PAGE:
Elite playmaking is about the exploitation of the defense. Caitlin Cooper (one of the best basketball minds on the Internet) wrote a fantastic piece on how Tyrese Haliburton exploits defenses with his jump passes. The jump pass is a commonality that I found while watching Ant Black as well. Yes, it could be bad when a passer has to improvise and gets stuck in the air, leaving them with no options and forcing them to make a rash decision with the ball; however, when they consciously use the jump to create better passing options…well, jump passes are in fact good.
Because Anthony Black isn’t nearly the shooter that Haliburton is, he is going to endure more challenges early on. In some ways, Black may have to follow the Lonzo Ball developmental path where it takes a bit longer for everything to fully click until the shot comes around. But Black’s jumper doesn’t need a complete overhaul, and what makes Black different than Lonzo is that he is a relentless attacker of the rim.
Black’s ability to get into the paint ad nauseam this season would be impressive if he were playing in an offense that was chock full of spacing. The fact that he’s been able to get downhill so often in spite of the lack of spacing for Arkansas makes it all the more impressive. Because Ant hasn’t proven to have a consistent jump shot, he needs to get paint touches to make full use of his passing gifts. Paint touches cause rotations, and rotations lead to passing opportunities.
Ant Black is a fairly unique prospect in that many scouts don’t think of him as a great athlete, but his combo of speed and agility at his height allows him to get where he wants on the floor. Black has lived at the free-throw line this year and has shown off the bunnies with an abundance of dunks.
Even without a threatening jump shot, Black has been able to pressure the rim in ways that players who struggle to shoot shouldn’t be able to do. To put in perspective how impressive Black has been at getting into the paint this season, I went to Barttorvik to create a query identifying rim pressure and playmaking. Plugging in freshman prospects that have had an Assist%>20, Dunks>20, and Free Throw Rate>50 resulted in only three players accomplishing this feat since 2008. Those players were John Wall, Ben Simmons, and Anthony Black.
While the current iterations of Wall and Simmons may not excite you, those dudes were killers in their prime. Even without threatening jumpers, they could get wherever they wanted on the court because of the combination of their physical tools and NBA spacing. The spacing differential between the NBA and college game is going to help Black tremendously as he continues to leverage his rim pressure ability to make plays for his teammates.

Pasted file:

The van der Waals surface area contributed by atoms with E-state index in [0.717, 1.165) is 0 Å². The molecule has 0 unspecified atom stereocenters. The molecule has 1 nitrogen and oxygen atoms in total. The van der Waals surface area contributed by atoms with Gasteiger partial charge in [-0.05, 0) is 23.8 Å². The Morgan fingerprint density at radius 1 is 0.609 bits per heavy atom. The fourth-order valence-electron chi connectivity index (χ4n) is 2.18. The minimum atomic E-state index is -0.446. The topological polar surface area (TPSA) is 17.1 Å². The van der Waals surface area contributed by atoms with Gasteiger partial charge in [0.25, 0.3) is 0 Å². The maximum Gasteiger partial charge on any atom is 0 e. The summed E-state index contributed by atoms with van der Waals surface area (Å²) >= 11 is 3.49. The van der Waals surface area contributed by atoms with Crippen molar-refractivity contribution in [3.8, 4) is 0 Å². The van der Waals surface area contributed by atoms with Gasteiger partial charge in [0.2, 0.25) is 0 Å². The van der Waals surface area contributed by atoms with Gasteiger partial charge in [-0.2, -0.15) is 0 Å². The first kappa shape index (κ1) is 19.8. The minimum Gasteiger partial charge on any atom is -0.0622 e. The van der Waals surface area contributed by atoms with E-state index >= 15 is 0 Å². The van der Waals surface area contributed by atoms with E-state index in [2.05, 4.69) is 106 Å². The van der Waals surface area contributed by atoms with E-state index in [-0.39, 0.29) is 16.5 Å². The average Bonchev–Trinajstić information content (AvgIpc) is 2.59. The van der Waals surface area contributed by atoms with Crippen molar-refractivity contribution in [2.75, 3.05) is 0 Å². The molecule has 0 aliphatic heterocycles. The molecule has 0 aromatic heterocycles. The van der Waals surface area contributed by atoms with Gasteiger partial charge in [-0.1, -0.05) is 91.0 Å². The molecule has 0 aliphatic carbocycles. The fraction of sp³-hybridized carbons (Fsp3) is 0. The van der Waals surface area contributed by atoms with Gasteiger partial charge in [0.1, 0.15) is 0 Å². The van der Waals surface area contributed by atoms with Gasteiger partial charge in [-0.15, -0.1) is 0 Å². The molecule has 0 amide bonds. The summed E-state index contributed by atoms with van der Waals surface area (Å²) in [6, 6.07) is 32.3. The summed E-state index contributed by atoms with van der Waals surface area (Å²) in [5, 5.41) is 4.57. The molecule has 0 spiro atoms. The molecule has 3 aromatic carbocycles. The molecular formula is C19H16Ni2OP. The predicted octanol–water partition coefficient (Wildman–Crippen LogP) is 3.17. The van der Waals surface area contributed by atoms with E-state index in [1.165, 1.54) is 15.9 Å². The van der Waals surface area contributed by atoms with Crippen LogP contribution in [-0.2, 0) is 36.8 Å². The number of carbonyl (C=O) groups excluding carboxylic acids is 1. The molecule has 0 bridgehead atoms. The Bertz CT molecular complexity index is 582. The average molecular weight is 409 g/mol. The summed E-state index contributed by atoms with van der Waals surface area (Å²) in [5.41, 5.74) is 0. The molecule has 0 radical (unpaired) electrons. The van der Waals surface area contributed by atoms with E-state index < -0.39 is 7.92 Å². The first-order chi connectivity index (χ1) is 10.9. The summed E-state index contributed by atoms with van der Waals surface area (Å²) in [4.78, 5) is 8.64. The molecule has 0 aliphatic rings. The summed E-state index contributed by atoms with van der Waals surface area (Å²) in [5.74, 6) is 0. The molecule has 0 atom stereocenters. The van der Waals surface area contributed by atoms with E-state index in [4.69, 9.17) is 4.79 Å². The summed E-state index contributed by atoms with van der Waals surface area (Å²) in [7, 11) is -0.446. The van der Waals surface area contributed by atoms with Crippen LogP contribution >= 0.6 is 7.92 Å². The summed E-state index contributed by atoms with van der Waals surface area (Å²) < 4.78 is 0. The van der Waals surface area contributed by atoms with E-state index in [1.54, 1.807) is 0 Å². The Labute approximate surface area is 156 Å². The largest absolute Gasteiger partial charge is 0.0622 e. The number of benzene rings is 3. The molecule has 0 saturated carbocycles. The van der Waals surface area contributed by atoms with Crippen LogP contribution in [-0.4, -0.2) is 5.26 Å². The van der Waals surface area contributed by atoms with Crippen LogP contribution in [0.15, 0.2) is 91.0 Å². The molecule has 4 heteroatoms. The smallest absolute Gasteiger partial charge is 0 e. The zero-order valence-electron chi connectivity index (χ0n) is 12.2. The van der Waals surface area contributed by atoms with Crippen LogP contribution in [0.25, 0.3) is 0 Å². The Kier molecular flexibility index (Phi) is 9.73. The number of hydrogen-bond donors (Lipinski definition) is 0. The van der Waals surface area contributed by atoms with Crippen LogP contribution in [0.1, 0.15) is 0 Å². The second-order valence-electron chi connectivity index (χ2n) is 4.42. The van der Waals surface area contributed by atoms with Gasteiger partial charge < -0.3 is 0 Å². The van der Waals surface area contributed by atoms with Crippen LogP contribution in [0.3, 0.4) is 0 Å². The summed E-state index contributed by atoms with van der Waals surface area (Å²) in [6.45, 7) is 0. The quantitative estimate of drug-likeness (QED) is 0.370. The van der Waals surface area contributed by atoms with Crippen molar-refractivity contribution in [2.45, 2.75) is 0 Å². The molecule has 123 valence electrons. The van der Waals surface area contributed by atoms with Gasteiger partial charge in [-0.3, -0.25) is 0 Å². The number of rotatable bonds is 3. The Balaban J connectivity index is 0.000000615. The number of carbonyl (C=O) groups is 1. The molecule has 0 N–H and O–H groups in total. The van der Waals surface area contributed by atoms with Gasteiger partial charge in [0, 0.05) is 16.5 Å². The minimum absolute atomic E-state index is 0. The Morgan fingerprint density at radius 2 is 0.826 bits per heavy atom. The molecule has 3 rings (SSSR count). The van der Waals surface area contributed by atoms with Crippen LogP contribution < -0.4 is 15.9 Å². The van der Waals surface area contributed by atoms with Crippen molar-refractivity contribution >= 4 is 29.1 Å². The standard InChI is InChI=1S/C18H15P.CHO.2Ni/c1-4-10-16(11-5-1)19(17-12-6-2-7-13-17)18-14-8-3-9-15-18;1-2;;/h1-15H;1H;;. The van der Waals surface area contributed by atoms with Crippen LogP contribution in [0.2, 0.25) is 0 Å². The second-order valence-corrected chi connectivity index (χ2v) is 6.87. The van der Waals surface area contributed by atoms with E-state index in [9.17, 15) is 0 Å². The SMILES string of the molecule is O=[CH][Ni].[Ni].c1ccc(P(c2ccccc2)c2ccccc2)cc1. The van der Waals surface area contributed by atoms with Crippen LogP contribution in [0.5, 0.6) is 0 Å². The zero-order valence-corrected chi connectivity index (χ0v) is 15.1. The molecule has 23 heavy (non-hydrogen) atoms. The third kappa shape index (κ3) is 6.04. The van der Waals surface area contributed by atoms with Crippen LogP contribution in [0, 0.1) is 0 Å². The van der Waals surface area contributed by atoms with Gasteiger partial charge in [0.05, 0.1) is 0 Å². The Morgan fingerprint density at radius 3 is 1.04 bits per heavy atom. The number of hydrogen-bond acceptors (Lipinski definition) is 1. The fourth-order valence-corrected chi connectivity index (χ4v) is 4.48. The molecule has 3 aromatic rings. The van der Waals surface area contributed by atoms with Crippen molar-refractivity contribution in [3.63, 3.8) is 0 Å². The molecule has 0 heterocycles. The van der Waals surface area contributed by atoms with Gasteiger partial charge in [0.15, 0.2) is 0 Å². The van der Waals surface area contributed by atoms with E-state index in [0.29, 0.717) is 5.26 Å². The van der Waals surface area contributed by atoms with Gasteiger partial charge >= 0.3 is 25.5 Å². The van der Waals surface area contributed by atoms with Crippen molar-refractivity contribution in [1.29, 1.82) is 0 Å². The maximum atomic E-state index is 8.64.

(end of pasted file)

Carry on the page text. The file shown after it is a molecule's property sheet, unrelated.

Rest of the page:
Ultimately Black’s ceiling comes down to one thing…the shot.
I’m a buyer in Black’s shot long term. I think he’s had some real moments when he’s letting it fly with confidence where the shot looks good. If you dissect each aspect of the jumper individually, there isn’t a whole lot to worry about. The problem is the mechanics of jump shots aren’t separate entities; you need each aspect to move synergistically. When Black is struggling with his jumper, you can notice how each aspect of his shot—from his base to his release—often moves at slightly different rhythms, which has led to some pretty rough misses over the course of the season.
NBA defenses are going to sit on the drive and force him to prove that he can make them pay from the outside.
This is clearly the swing skill that will decide Black’s high-end upside, but he doesn’t have to be the guy that is knocking down a ton of off-the-bounce shots to be an impact player in the NBA. What guys like Lonzo Ball or Derrick White have been able to do with time and work is to become adequate to good spot-up shooters. That ability to shoot it freely without hesitation to keep the defense honest is the bar that Black will have to aspire to reach.
NBA comps are never one-for-one; when you throw a guy like Haliburton in the mix, who is shitting on NBA defenses on a nightly basis, they start to look kooky. But when you start mixing different aspects of an NBA player’s game into a beaker to see what’s working and look to see if there are any similar aspects of a prospect’s game in there, you may get a clearer picture of what the prospect could potentially do at the next level. That’s why I mentioned guys like Lonzo and Derrick White on top of Haliburton. Those guys may not be the headline on the matinee, but they are some of the most impactful kinds of players on great teams. That’s Anthony Black: a dude who is going to impact winning even if he doesn’t reach his high-end outcome. I’m betting on a dude like that to return Top 10 value when I look back on this draft five years from now. Every team needs a player that connects the dots and makes their stars better. Every team needs an Anthony Black.